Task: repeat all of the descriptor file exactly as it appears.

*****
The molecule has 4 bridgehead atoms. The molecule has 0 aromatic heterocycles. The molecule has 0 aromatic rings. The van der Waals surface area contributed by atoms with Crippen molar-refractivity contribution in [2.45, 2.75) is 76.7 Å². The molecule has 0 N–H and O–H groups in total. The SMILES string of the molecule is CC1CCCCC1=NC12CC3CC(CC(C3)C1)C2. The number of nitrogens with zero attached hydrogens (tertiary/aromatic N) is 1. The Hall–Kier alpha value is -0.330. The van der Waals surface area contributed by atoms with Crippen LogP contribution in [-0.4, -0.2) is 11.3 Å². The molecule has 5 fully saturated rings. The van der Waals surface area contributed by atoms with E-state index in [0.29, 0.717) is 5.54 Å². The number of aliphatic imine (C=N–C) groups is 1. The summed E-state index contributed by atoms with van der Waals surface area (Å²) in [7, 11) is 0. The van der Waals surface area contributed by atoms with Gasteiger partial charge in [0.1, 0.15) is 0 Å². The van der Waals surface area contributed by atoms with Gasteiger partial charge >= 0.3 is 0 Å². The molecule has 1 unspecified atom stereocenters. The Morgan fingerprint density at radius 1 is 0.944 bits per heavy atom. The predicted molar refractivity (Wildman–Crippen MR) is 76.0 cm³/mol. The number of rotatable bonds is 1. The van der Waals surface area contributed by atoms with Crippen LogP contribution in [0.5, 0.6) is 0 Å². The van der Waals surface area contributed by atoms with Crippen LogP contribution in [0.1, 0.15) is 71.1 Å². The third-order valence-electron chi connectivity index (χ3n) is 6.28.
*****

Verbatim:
The molecule has 4 bridgehead atoms. The molecule has 0 aromatic heterocycles. The molecule has 0 aromatic rings. The van der Waals surface area contributed by atoms with Crippen molar-refractivity contribution in [2.45, 2.75) is 76.7 Å². The molecule has 0 N–H and O–H groups in total. The SMILES string of the molecule is CC1CCCCC1=NC12CC3CC(CC(C3)C1)C2. The number of nitrogens with zero attached hydrogens (tertiary/aromatic N) is 1. The Hall–Kier alpha value is -0.330. The van der Waals surface area contributed by atoms with Crippen LogP contribution in [-0.4, -0.2) is 11.3 Å². The molecule has 5 fully saturated rings. The van der Waals surface area contributed by atoms with E-state index in [0.29, 0.717) is 5.54 Å². The number of aliphatic imine (C=N–C) groups is 1. The summed E-state index contributed by atoms with van der Waals surface area (Å²) in [7, 11) is 0. The van der Waals surface area contributed by atoms with Gasteiger partial charge in [0.1, 0.15) is 0 Å². The van der Waals surface area contributed by atoms with Gasteiger partial charge >= 0.3 is 0 Å². The molecule has 1 unspecified atom stereocenters. The Morgan fingerprint density at radius 1 is 0.944 bits per heavy atom. The predicted molar refractivity (Wildman–Crippen MR) is 76.0 cm³/mol. The number of rotatable bonds is 1. The van der Waals surface area contributed by atoms with Crippen LogP contribution in [0.5, 0.6) is 0 Å². The van der Waals surface area contributed by atoms with Crippen LogP contribution in [0.1, 0.15) is 71.1 Å². The third-order valence-electron chi connectivity index (χ3n) is 6.28.